Transfer case installation was as easy as removal. Get the case under the truck next to where you would lay directly under the back of the transmission. It's heavier than the NP231, but you can maneuver it up onto your chest / stomach, balance it with good opposing grips, and bench press it up and slide the studs into the holes in the back of the transmission. If you go slow and line it up right they go right in and because the truck is angled down hill, gravity holds it safely in place. All you have to do then, is start the six nuts on the studs, and tightening them all down the same way they were removed.

After the NP242 went in, I had to make up for that 1" space I created towards the driver's side. I did this by turning the adjustable nipple block on the linkage to 180 degree from where it was and swapped the nylon grommets the other way so the linkage would slide in from the inside, taking up that slack. I also had to adjust the linkage out a little to accomodate the rise in the shifter but that's a simple matter of loosening the adjustment bolt and sliding the nipple block forward on the shaft a little bit. This left me with a properly adjusted linkage, and a shifter that fit the opening in the floor, with the bezel and boot installed.

Next you can bolt the drive shafts in. The ear goes in the same way it was removed, and the front will bolt right in as long as you have done the joints properly and have the bolts for the transfer case joke shell. Once they are in and bolted, you can reinstall the belly pan on the back of the transmission, then the rubber mount block, and finally, prepare for the cross member. Again, the frame needed to be spread by a bar so I could get it up and slide it into position. Once in position, I started all the nuts and bolts before releasing the spreader bar and then tightening all the nuts and bolts.

I still have not solved the wiring of the sender that lights up the dash indicator that the case is in 4x4, but that's just a matter of testing what pins send a signal, and which pins light in the dash. It's not an integral part, and honestly if you don't need it you can leave it alone.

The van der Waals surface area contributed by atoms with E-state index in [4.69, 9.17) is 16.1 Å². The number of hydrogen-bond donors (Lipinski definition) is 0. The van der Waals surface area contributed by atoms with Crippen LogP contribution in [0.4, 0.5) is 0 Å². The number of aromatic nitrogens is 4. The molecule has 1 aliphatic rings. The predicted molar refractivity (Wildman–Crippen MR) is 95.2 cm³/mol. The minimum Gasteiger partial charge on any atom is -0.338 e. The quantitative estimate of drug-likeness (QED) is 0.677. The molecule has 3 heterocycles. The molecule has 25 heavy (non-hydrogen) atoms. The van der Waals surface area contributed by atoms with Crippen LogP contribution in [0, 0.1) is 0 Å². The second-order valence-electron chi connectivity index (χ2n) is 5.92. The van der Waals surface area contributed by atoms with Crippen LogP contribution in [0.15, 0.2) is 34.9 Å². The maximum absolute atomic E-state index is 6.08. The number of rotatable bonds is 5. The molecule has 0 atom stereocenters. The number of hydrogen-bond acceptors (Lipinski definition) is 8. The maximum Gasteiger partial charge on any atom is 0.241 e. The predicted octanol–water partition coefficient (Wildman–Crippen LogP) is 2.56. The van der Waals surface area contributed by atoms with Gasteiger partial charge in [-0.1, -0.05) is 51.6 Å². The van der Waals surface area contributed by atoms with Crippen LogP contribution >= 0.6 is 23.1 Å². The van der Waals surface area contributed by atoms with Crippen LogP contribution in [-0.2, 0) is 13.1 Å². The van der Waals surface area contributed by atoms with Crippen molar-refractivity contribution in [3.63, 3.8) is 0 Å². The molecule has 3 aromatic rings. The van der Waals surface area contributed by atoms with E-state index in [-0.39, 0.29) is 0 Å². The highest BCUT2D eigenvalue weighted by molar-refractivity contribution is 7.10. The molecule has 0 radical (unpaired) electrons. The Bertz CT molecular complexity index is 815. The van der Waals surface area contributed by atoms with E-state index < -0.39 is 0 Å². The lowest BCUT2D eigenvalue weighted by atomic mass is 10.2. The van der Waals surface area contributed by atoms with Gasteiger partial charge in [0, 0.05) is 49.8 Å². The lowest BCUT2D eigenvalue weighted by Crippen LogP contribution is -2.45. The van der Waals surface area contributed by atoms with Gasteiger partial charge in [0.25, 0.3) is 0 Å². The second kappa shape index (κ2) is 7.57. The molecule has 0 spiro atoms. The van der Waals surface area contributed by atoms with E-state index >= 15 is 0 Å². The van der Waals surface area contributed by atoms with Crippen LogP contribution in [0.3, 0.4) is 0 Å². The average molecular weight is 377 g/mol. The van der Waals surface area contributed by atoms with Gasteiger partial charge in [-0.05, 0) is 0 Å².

The transfer case does require a vent tube, and I tied it into the same vent tube from the front axle vacuum actuator assembly with a T. It'll work just fine.

Make sure your shifter shifts after you bolt the bezel back in, and install the boot and ****. Tighten the **** very good before tightening the nut, or it'll rattle when engaged. Also, since the Durango shifter was designed to use two shifter boots for temps and noise, the setup allowed more road noise than the stock configuration. I solved this with a layer of jute inside the bezel, laying flat, with a cut slit for the shifter to move. This wasn't necessary either, but the extra noise bothered me so I solved it.

I did test the system and it all worked perfectly. The whole operation also solved something that I was trying to diagnose. Sometimes, when I would hit the gas and accelerate quickly, I would hear a chirp. I couldn't figure out if it was the front or rear, and it wouldn't do it on slow takeoffs. It seems that there is a vacuum leak in the system, maybe the actuator itself, and it was ever so slightly trying to engage 4x4 when the engine vacuum changed. Once I got rid of the NP231, vacuum system, and vacuum actuator, the chirping has stopped. I still have a vacuum leak to chase, but one issue has been found and dealt with.

If anyone has any questions, feel free to contact me. It required a lot of hard work and problem solving, but it's a successful swap that I will enjoy each winter.

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Old 07-02-2013, 05:46 PM
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Another advantage of this swap is, the NP242 is a slightly heavier duty t-case, and will take more abuse before blowing up.